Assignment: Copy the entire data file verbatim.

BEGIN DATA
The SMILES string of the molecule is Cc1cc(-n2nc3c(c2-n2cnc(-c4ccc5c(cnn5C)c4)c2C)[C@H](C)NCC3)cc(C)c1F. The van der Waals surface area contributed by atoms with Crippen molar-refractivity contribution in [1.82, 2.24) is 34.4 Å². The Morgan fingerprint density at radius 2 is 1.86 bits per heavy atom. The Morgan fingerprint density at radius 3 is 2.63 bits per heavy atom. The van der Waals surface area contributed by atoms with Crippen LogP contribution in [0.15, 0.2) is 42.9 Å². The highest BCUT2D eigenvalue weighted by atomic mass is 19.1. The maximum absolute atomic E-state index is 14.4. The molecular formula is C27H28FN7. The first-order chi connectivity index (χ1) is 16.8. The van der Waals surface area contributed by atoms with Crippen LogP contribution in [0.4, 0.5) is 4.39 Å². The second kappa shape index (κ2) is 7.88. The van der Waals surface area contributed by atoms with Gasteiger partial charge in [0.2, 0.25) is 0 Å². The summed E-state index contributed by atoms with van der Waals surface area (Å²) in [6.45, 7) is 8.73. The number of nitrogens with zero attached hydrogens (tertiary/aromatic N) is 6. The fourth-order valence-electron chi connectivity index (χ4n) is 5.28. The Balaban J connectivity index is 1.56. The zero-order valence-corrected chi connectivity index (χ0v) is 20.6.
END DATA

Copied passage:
The SMILES string of the molecule is Cc1cc(-n2nc3c(c2-n2cnc(-c4ccc5c(cnn5C)c4)c2C)[C@H](C)NCC3)cc(C)c1F. The van der Waals surface area contributed by atoms with Crippen molar-refractivity contribution in [1.82, 2.24) is 34.4 Å². The Morgan fingerprint density at radius 2 is 1.86 bits per heavy atom. The Morgan fingerprint density at radius 3 is 2.63 bits per heavy atom. The van der Waals surface area contributed by atoms with Crippen LogP contribution in [0.15, 0.2) is 42.9 Å². The highest BCUT2D eigenvalue weighted by atomic mass is 19.1. The maximum absolute atomic E-state index is 14.4. The molecular formula is C27H28FN7. The first-order chi connectivity index (χ1) is 16.8. The van der Waals surface area contributed by atoms with Crippen LogP contribution in [0.4, 0.5) is 4.39 Å². The second kappa shape index (κ2) is 7.88. The van der Waals surface area contributed by atoms with Gasteiger partial charge in [0.2, 0.25) is 0 Å². The summed E-state index contributed by atoms with van der Waals surface area (Å²) in [6.45, 7) is 8.73. The number of nitrogens with zero attached hydrogens (tertiary/aromatic N) is 6. The fourth-order valence-electron chi connectivity index (χ4n) is 5.28. The Balaban J connectivity index is 1.56. The zero-order valence-corrected chi connectivity index (χ0v) is 20.6.